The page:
Parent company of gay dating app Scruff, Perry Street Software, has bought its LGBTQ rival Jack’d, while acknowledging the company’s missteps in the past.
The move to acquire 5 million Jack’d users – 50 percent of which are based in Asia, according to LGBTQ nation – has given Perry Street Software a foothold into the Asian market – which is something that main competitor, US-based Grindr (now owned by Beijing-based Kulun Tech), has been unable to achieve.
The company says there are no plans to combine the two apps, which claim a total of 20 million gay, bisexual, trans and queer members.
A troubled past
In recent months, Jack’d suffered from some serious security flaws – which left private photos (including nude) of 1,900 users exposed on a server accessible for anyone to download.
The original owners of Jack’d, Online Buddies, knew the photos were vulnerable to exposure, after being alerted to the problem, but failed to do anything about it. It ultimately resulted in a settlement of $240,000, and the requirement to improve security.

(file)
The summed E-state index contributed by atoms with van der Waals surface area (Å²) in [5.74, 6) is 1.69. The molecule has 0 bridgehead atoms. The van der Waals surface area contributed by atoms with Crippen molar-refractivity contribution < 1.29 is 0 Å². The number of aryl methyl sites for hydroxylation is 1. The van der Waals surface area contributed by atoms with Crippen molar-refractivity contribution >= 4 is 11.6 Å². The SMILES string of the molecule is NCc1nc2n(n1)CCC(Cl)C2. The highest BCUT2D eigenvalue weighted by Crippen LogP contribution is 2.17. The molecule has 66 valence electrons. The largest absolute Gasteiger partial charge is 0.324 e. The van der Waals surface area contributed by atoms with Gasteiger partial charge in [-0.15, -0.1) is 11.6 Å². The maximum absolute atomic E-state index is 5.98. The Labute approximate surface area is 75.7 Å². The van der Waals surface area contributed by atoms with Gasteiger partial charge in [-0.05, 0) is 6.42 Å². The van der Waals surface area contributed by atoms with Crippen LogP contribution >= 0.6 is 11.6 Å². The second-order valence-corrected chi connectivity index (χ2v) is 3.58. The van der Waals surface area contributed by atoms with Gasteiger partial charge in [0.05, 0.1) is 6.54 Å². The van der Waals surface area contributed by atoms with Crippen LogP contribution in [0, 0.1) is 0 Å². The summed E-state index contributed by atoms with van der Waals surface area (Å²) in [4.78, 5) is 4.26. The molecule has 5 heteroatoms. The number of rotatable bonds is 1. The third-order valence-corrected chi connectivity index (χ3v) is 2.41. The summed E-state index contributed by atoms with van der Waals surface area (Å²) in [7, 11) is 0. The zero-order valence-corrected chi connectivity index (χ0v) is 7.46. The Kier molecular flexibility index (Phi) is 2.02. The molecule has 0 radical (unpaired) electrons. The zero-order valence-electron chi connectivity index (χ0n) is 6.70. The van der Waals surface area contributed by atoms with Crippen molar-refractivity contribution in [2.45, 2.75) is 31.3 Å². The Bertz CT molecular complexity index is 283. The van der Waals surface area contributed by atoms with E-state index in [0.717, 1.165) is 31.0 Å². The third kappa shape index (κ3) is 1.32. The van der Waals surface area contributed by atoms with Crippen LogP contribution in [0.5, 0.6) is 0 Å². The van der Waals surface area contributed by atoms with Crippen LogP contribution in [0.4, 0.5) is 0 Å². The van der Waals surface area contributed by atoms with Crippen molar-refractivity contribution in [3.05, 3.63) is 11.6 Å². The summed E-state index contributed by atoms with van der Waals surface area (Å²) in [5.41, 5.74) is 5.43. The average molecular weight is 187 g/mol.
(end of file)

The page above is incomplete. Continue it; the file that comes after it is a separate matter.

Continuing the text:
Along with leaked images, gay dating apps have leaked people’s locations, and even HIV status – all of which is terrifying considering the many ways in which the LGBTQ community regularly come under attack, particularly in the 72 countries where homosexuality is still illegal.
A brighter future?
Perry Street Software advocates for LGBTQ+ owned-and-operated companies that prioritize the protection of the community from technological exposure to homophobic and transphobic discrimination.
CEO of Perry Street Software, Eric Silverberg, keenly acknowledges the technological faults on Jack’d, and plans to invest significant resources to upgrade the app. And if Scruff’s approach is anything to go by, this might well actually happen.
Scruff, which is largely known as a gay travel companion app, removed its programmatic advertising last year, says that it doesn’t sell member data to data brokers, and supports GDPR and privacy-focused legislative efforts.
Silverberg says that providing Jack’d members “with the same combination of technology and active moderation we have developed at Scruff” will protect the community “against harassment, spam bots, scammers and risks while travelling.”